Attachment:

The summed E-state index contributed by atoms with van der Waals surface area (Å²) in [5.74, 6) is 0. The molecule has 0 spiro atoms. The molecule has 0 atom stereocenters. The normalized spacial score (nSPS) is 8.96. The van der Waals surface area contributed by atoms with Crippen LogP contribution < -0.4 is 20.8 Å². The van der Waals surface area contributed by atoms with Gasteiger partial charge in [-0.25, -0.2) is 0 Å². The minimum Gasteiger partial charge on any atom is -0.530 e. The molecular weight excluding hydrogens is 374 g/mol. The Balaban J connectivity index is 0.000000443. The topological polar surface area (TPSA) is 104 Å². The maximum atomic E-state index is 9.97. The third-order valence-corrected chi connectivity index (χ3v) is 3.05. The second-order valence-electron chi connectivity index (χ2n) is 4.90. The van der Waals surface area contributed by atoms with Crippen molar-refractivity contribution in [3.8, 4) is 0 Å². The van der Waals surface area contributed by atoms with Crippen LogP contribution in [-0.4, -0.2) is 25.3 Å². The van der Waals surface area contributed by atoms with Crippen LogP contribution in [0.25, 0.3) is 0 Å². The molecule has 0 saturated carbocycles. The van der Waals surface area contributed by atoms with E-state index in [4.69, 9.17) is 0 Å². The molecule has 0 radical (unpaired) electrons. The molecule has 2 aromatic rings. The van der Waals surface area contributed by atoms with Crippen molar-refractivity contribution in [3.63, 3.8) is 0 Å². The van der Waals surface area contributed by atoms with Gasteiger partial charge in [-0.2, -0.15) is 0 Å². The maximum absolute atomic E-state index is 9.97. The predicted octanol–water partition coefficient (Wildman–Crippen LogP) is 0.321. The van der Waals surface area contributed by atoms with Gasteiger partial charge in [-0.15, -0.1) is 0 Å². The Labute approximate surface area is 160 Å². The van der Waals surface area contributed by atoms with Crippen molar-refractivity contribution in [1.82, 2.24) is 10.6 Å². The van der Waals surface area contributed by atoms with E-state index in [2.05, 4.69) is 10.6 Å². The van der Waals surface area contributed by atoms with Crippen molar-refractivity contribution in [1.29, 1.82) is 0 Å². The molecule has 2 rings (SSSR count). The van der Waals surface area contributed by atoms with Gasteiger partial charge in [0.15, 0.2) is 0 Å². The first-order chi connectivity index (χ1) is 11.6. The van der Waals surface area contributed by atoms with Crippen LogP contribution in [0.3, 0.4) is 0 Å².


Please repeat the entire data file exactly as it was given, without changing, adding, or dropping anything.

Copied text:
The summed E-state index contributed by atoms with van der Waals surface area (Å²) in [5.74, 6) is 0. The molecule has 0 spiro atoms. The molecule has 0 atom stereocenters. The normalized spacial score (nSPS) is 8.96. The van der Waals surface area contributed by atoms with Crippen LogP contribution < -0.4 is 20.8 Å². The van der Waals surface area contributed by atoms with Gasteiger partial charge in [-0.25, -0.2) is 0 Å². The minimum Gasteiger partial charge on any atom is -0.530 e. The molecular weight excluding hydrogens is 374 g/mol. The Balaban J connectivity index is 0.000000443. The topological polar surface area (TPSA) is 104 Å². The maximum atomic E-state index is 9.97. The third-order valence-corrected chi connectivity index (χ3v) is 3.05. The second-order valence-electron chi connectivity index (χ2n) is 4.90. The van der Waals surface area contributed by atoms with Crippen molar-refractivity contribution in [3.8, 4) is 0 Å². The van der Waals surface area contributed by atoms with Crippen LogP contribution in [-0.4, -0.2) is 25.3 Å². The van der Waals surface area contributed by atoms with Crippen LogP contribution in [0.25, 0.3) is 0 Å². The molecule has 0 saturated carbocycles. The van der Waals surface area contributed by atoms with E-state index in [4.69, 9.17) is 0 Å². The molecule has 0 radical (unpaired) electrons. The molecule has 2 aromatic rings. The van der Waals surface area contributed by atoms with Crippen molar-refractivity contribution in [3.63, 3.8) is 0 Å². The van der Waals surface area contributed by atoms with Gasteiger partial charge in [-0.2, -0.15) is 0 Å². The maximum absolute atomic E-state index is 9.97. The predicted octanol–water partition coefficient (Wildman–Crippen LogP) is 0.321. The van der Waals surface area contributed by atoms with Gasteiger partial charge in [-0.15, -0.1) is 0 Å². The Labute approximate surface area is 160 Å². The van der Waals surface area contributed by atoms with Crippen molar-refractivity contribution in [1.82, 2.24) is 10.6 Å². The van der Waals surface area contributed by atoms with E-state index in [2.05, 4.69) is 10.6 Å². The van der Waals surface area contributed by atoms with Crippen molar-refractivity contribution in [1.29, 1.82) is 0 Å². The molecule has 2 rings (SSSR count). The van der Waals surface area contributed by atoms with Gasteiger partial charge in [0.15, 0.2) is 0 Å². The first-order chi connectivity index (χ1) is 11.6. The van der Waals surface area contributed by atoms with Crippen LogP contribution in [0.3, 0.4) is 0 Å².